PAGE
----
Even if you’re not really a comic book reader, there’s a good chance you know who Alan Moore is. His career is packed with masterpieces, and many of them have ended up on the big-screen whether he liked it or not, including Watchmen, From Hell, V for Vendetta and The League of Extraordinary Gentlemen.
The first volume of League hit in 1999, right around the time when Fox was about to launch their X-Men franchise. Comic book movies weren’t the juggernaut then that they are now, but it’s easy to see why League was an attractive prospect to a studio trying to start a superhero boom. Moore and artist Kevin O'Neill imagined a secret history of Victorian England in which fictional characters of the era — including Allan Quatermain from King Solomon’s Mines, Mina Murray from Dracula, Captain Nemo from Twenty Thousand Leagues Under the Sea, the Invisible Man and Dr. Jekyll/Mr. Hyde – teamed up to form a kind of superhero secret society that protected Britain from various threats, including Sherlock Holmes villain James Moriarty and the Martians from The War of the Worlds. It sounds like fun, and if you’ve read the comics, you know it is. It’s period adventure stories wrapped up with all the literary layers we expect from Moore.
Fox got the rights, cast Sean Connery as Quartermain, and poured big bucks into a 2003 adaptation of the comic that was part steampunk action extravaganza, part superhero team-up. The studio added Dorian Gray (Stuart Townsend) for sex appeal, Tom Sawyer (Shane West) for some American youth appeal, and the results were…not good. The depth of Moore and O'Neill’s book was gone, replaced by a plot that never quite made sense and ridiculous action sequences like this:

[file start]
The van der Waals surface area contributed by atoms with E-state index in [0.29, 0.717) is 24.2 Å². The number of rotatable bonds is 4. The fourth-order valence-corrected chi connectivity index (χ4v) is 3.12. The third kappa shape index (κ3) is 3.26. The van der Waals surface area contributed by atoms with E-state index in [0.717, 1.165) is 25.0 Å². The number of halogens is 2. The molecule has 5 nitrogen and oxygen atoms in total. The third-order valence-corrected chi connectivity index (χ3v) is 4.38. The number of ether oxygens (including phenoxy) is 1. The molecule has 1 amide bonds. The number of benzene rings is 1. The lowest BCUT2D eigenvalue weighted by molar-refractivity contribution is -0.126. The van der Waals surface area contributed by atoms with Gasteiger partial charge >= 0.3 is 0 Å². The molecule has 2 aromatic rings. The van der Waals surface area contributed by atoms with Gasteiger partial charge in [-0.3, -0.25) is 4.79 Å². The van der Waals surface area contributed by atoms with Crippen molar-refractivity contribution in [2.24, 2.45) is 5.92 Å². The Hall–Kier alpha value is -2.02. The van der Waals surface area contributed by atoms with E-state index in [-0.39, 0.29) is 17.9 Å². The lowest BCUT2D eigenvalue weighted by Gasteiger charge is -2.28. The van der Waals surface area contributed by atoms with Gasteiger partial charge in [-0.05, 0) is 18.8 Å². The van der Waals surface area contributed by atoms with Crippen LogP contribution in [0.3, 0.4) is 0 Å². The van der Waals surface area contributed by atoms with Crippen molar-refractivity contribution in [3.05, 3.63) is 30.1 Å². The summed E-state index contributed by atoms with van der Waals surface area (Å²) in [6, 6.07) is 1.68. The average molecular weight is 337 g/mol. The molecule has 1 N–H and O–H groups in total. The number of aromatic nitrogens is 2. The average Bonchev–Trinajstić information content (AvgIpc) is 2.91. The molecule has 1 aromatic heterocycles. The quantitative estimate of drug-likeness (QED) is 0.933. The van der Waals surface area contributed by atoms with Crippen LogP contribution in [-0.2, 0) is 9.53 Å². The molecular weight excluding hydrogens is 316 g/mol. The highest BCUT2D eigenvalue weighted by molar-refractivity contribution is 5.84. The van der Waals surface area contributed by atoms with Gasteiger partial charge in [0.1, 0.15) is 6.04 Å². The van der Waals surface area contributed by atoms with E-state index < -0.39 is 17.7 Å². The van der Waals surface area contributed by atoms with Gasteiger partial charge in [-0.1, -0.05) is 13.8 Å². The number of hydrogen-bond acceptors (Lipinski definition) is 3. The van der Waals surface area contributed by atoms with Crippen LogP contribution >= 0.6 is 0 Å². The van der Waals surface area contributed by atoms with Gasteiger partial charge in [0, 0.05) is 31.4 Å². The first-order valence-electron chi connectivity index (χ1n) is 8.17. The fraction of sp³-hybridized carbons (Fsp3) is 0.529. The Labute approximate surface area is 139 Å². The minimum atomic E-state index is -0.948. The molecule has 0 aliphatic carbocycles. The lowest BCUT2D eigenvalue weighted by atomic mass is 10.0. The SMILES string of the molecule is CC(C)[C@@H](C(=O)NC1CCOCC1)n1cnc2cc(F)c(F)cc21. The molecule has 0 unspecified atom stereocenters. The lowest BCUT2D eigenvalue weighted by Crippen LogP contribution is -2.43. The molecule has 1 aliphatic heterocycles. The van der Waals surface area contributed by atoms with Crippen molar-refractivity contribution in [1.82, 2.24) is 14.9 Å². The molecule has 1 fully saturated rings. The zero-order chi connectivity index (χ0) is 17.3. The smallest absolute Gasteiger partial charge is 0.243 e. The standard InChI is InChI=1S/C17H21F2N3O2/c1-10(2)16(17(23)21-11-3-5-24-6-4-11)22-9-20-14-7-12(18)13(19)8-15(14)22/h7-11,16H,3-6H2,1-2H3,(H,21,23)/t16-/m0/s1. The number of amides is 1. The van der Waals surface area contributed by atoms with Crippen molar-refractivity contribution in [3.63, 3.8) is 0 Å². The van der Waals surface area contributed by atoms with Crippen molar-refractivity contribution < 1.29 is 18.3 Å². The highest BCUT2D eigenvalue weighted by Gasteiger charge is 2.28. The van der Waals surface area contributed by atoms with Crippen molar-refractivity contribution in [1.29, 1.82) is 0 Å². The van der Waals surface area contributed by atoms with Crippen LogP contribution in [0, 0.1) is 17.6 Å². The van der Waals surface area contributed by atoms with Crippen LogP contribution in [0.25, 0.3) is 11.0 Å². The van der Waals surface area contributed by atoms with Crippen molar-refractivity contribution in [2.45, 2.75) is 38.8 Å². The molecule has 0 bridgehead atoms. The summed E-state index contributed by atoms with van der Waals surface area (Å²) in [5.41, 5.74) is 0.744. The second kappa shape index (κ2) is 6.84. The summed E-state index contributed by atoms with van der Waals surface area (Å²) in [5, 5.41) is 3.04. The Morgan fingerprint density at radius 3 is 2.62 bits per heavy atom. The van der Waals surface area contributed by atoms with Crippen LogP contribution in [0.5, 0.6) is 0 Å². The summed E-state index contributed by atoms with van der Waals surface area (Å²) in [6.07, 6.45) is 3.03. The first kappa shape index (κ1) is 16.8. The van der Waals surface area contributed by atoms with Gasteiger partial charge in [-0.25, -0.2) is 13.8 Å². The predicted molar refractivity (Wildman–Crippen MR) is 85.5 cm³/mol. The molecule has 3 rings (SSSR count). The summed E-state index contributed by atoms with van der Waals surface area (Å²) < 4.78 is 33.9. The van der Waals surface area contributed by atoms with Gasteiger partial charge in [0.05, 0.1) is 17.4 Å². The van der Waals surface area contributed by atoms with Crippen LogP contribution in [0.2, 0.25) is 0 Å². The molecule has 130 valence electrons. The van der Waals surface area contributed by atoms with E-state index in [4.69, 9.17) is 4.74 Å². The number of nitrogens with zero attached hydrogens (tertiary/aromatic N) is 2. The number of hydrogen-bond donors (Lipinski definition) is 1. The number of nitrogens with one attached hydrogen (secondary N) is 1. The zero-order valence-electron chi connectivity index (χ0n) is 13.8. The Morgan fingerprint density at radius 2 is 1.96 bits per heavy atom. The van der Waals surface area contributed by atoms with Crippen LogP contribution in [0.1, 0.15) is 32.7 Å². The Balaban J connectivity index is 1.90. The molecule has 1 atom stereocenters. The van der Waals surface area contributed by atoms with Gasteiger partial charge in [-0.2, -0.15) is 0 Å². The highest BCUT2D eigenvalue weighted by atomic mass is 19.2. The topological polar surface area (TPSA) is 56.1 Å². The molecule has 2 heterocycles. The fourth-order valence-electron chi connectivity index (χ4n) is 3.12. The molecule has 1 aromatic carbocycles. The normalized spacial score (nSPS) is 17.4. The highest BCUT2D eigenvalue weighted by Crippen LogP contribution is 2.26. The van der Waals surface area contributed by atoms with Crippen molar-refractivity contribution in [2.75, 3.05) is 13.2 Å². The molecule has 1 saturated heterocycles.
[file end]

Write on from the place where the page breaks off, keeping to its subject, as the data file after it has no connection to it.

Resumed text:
Put it this way: The League of Extraordinary Gentlemen was the movie that drove Connery into retirement.
Fox flirted with the idea of a League TV series in 2013, but the concept didn’t get past the pilot stage, and now they’re going back to the League well again. According to Variety, Fox and producer John Davis (Predator) are set to bring a new version of the VIctorian Villain Vanquishers to theaters. There’s no information about plot or casting yet, and it’s kinda tough to imagine that big of an audience for the film given how the first one went, but Fox still wants to see if they can do for the old-timey Avengers what Marvel did for, well, the regular Avengers.
What’s even more interesting is that this news comes at a time when we already have a piece of live-action media devoted to characters from Victorian literature having extraordinary adventures together: the quite-good Showtime series Penny Dreadful. That show’s blended together elements of Dracula, Frankenstein, The Picture of Dorian Gray and more with greater depth and character than the first League movie could ever muster, so if Fox is going to do this, we hope they can at least learn from Showtime’s example.